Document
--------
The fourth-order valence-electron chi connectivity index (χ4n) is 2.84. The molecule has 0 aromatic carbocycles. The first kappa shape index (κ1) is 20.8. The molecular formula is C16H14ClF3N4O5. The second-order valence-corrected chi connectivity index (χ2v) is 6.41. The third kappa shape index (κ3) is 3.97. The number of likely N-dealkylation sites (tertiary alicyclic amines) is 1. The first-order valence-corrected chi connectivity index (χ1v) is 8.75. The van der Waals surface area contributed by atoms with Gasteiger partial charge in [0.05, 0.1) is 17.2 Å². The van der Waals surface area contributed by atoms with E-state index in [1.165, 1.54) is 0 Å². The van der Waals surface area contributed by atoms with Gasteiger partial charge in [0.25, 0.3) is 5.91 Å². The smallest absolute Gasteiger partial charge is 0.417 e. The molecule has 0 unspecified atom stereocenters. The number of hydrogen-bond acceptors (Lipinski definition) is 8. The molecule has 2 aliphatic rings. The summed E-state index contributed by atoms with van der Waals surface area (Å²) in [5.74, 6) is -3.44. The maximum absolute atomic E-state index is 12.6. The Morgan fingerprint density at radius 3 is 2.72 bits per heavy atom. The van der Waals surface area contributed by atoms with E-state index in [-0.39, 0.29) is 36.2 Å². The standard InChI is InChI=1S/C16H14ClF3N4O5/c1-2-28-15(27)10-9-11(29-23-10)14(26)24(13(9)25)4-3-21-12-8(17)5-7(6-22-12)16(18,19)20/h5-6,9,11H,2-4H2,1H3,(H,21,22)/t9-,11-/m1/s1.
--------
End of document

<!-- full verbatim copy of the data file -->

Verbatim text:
The fourth-order valence-electron chi connectivity index (χ4n) is 2.84. The molecule has 0 aromatic carbocycles. The first kappa shape index (κ1) is 20.8. The molecular formula is C16H14ClF3N4O5. The second-order valence-corrected chi connectivity index (χ2v) is 6.41. The third kappa shape index (κ3) is 3.97. The number of likely N-dealkylation sites (tertiary alicyclic amines) is 1. The first-order valence-corrected chi connectivity index (χ1v) is 8.75. The van der Waals surface area contributed by atoms with Gasteiger partial charge in [0.05, 0.1) is 17.2 Å². The van der Waals surface area contributed by atoms with E-state index in [1.165, 1.54) is 0 Å². The van der Waals surface area contributed by atoms with Gasteiger partial charge in [0.25, 0.3) is 5.91 Å². The smallest absolute Gasteiger partial charge is 0.417 e. The molecule has 0 unspecified atom stereocenters. The number of hydrogen-bond acceptors (Lipinski definition) is 8. The molecule has 2 aliphatic rings. The summed E-state index contributed by atoms with van der Waals surface area (Å²) in [5.74, 6) is -3.44. The maximum absolute atomic E-state index is 12.6. The Morgan fingerprint density at radius 3 is 2.72 bits per heavy atom. The van der Waals surface area contributed by atoms with E-state index in [-0.39, 0.29) is 36.2 Å². The standard InChI is InChI=1S/C16H14ClF3N4O5/c1-2-28-15(27)10-9-11(29-23-10)14(26)24(13(9)25)4-3-21-12-8(17)5-7(6-22-12)16(18,19)20/h5-6,9,11H,2-4H2,1H3,(H,21,22)/t9-,11-/m1/s1.